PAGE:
This year I made a move from my faculty position at MIT to one at UC San Diego. While there were many wonderful and positive things I was leaving behind in the process (good friends, brilliant students, phenomenal staff and a supportive and scientifically engaging department), the one thing that my backside will miss the most is my Eames lounge chair. I purchased this design icon as a “thinking chair”, but it was a frequent hit with visitors, students and of course the other junior faculty. Indeed, not long after I had made public my decision to head out to San Diego, I received emails like the following from my colleagues:
“If you are not taking it with you right away, can I keep your Eames Chair for “safeguarding” in my office? I promise to give it back whenever you either come back or take it with you..”
Unfortunately, this was not an item that could leave MIT, so it was clear that it had to be passed on to a deserving recipient. But how to pick one person in a department of superstars? Thus was born:
The Adam J. Burgasser Endowed Chair of Astrophysics
For those who aren’t faculty-nerds, endowed chairs are sort of like “honorariums”, where you get a pot of money to support students, postdocs, research, etc., plus a fancy title that you can add to your curriculum vitae. Well, I had the chair, why not endow it and pass it on to a deserving junior faculty person?
So began the contest, and here were the rules:
- The Adam J. Burgasser Endowed Chair in Astrophysics is only available for untenured, junior faculty (Assistant or Associate Professor) affiliated with the astrophysics division and the MIT Kavli Institute.
- The recipient of the Adam J. Burgasser Endowed Chair in Astrophysics is entitled to the installment of said chair in her/his office, and will be awarded a modest grant that may be used for any purpose, research or otherwise (this turned out to be $100).
- The recipient of the Adam J. Burgasser Endowed Chair in Astrophysics is entitled to indicate this honorific in their publications and/or curriculum vitae (this was more of a dare than a requirement).
- Should the recipient of the Adam J. Burgasser Endowed Chair in Astrophysics leave MIT or receive tenure while holding the chair, she/he must pass the chair on to another untenured junior faculty and provide an endowment double that originally received. The method by which to select the next recipient is at the discretion of the current chair holder. The name associated with the chair may not be changed (got to keep my legacy in place after all!).
The four eligible applicants – Enectali Figueroa, Scott Hughes, Rob Simcoe & Josh Winn – had to submit one paragraph describing how they would use the chair to further their research career at MIT, with the submissions judged on the basis of originality, elements of humor, font choice, and degree to which they praised and/or made fun of me.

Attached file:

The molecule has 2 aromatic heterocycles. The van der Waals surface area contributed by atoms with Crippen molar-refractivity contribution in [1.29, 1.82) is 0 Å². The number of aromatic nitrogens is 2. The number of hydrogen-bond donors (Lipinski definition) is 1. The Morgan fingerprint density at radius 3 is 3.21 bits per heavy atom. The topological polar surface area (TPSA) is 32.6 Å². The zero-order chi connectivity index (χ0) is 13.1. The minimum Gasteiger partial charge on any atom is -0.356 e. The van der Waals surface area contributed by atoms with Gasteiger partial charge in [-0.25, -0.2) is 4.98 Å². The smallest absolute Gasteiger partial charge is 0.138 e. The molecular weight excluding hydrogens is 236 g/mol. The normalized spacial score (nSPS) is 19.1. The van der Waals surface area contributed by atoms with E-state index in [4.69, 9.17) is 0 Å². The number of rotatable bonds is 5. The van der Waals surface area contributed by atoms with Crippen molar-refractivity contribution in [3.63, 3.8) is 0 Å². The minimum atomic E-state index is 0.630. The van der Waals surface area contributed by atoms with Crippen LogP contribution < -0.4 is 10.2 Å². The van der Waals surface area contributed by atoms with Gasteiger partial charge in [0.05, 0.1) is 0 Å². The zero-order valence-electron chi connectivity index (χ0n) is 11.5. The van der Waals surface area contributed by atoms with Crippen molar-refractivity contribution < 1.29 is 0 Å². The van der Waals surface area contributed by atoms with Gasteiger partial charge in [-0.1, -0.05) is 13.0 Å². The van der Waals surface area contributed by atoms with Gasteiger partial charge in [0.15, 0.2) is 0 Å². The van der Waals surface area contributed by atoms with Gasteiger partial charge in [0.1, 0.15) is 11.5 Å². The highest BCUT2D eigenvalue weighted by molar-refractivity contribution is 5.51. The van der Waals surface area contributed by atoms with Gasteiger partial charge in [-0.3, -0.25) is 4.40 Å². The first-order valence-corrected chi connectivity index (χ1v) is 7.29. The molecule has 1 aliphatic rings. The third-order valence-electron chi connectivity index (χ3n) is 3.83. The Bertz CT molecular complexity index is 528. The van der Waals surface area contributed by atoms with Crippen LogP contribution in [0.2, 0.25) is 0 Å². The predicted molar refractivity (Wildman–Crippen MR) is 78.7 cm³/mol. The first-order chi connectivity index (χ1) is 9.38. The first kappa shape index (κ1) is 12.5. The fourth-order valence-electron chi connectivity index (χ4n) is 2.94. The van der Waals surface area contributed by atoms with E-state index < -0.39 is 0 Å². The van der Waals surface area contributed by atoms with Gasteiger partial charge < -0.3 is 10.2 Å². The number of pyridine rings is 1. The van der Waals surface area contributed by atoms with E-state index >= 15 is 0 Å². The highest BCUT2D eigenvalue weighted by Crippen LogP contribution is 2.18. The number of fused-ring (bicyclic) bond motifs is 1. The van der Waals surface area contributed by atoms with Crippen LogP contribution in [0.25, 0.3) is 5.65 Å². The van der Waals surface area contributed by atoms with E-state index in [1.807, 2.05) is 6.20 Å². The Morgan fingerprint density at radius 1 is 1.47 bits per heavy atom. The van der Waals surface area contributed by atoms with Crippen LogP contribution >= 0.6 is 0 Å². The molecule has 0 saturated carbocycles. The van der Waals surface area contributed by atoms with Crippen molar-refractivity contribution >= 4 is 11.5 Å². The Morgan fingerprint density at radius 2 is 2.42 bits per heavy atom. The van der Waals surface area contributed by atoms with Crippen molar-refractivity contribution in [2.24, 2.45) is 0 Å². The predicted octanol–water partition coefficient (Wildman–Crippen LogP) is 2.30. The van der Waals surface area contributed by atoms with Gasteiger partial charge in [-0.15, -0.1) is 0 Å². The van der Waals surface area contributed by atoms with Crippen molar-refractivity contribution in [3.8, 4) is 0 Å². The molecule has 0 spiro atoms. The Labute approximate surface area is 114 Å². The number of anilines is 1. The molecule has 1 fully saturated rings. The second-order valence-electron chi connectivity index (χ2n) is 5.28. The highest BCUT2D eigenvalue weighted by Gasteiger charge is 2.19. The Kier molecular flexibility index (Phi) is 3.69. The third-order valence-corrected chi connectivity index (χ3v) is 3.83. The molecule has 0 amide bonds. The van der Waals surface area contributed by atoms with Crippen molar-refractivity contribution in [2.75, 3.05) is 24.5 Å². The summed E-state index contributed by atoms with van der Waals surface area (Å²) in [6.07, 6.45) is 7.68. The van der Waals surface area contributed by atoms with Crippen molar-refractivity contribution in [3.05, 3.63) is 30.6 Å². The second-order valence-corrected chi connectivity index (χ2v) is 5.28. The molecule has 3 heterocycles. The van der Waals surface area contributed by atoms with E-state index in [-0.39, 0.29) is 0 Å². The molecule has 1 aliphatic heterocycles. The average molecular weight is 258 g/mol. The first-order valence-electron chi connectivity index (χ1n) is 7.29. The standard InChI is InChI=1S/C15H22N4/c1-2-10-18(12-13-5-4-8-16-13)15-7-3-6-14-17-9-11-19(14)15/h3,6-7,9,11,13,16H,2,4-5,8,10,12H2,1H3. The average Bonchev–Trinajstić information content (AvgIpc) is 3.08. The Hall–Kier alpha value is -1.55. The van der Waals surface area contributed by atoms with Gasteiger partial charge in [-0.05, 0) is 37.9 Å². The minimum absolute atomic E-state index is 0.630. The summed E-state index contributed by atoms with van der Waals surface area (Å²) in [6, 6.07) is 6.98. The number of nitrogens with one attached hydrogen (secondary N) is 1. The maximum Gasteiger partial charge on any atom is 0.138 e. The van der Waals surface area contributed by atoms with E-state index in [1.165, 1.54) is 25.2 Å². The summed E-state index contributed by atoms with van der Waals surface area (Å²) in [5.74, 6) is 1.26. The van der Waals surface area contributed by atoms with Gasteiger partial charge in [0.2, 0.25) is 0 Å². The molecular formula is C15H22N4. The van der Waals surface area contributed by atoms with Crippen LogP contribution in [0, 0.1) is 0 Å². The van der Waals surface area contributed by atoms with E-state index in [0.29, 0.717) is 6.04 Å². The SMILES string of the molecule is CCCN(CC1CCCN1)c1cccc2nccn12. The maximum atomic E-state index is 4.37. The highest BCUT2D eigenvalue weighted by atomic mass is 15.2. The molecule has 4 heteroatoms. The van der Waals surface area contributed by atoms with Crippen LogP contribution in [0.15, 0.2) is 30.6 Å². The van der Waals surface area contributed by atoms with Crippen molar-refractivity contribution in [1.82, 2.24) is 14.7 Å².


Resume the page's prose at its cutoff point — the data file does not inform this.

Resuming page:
Remarkably, with only one week’s notice, I had 100% participation rate (ha, beat that Packard!). Here were the contestants’ applications (PDF format):
As you can see, the proposals were phenomenal: humorous, deeply introspective, refreshingly creative and (importantly) grammatically accurate – reflecting of course the high quality of the MIT astrophysics junior faculty.
The choice was, as you can expect, difficult.
Rob provided the best justification as to how the chair would further his research career, making a poignant and rather pathetic plea on the grounds that his current seating situation contributes to the “perception that astronomers surround themselves in squalor” (see photo included in his submission). He hoped the chair would “lure unwitting students and collaborators into his office so that they can be enticed into working with him.”
Tali was the champion on originality, with an application written in a 19th century literary formalism, complete with profuse capitalization, abundant use of polysyllabic adjectives and the most beautiful signature I have ever seen.
Scott won hands down on humor, making a clear connection between the chair and his research specialty, gravitation, noting that the chair is the essential tool for preventing one’s natural trajectory in spacetime (i.e., falling).
Josh won on the “most pleasing to read” criterion, with a nicely laid out and clearly legible proposal pleasing to view both on printed page and computer screen, probably reflecting his experience working with copy editors at the Economist (Josh was the first to submit his application, almost immediately after the call for proposals, begging the question as to whether he had anticipated the competition).
The tie-breaker was how the proposer either praised or made fun of me, and all four applications made excellent efforts to this end: Josh equating brown dwarf research to the “Holy Grail of observational astronomy” (without exaggeration of course); Rob discerning my plans for beach lounge chairs and a “desk constructed of surfboards” at UCSD (I do work in the SERF building after all); and Tali’s pointing out the “beloved Gluteus Maximus of the incomparable Professor Adam J. Burgasser”.
But Scott made the best linkage to the chair endower, managing to actually track down the number of my citations since I got the chair (subtly mocked my obsession with the h-index). More importantly he made a committment to include an acknowledgement to the Adam J. Burgasser Endowed Chair in Astrophysics in every paper he publishes while holding the chair (indeed, he already includes it on his home page).
So congratulations to Scott Hughes, the first recipient of the Adam J. Burgasser Endowed Chair in Astrophysics!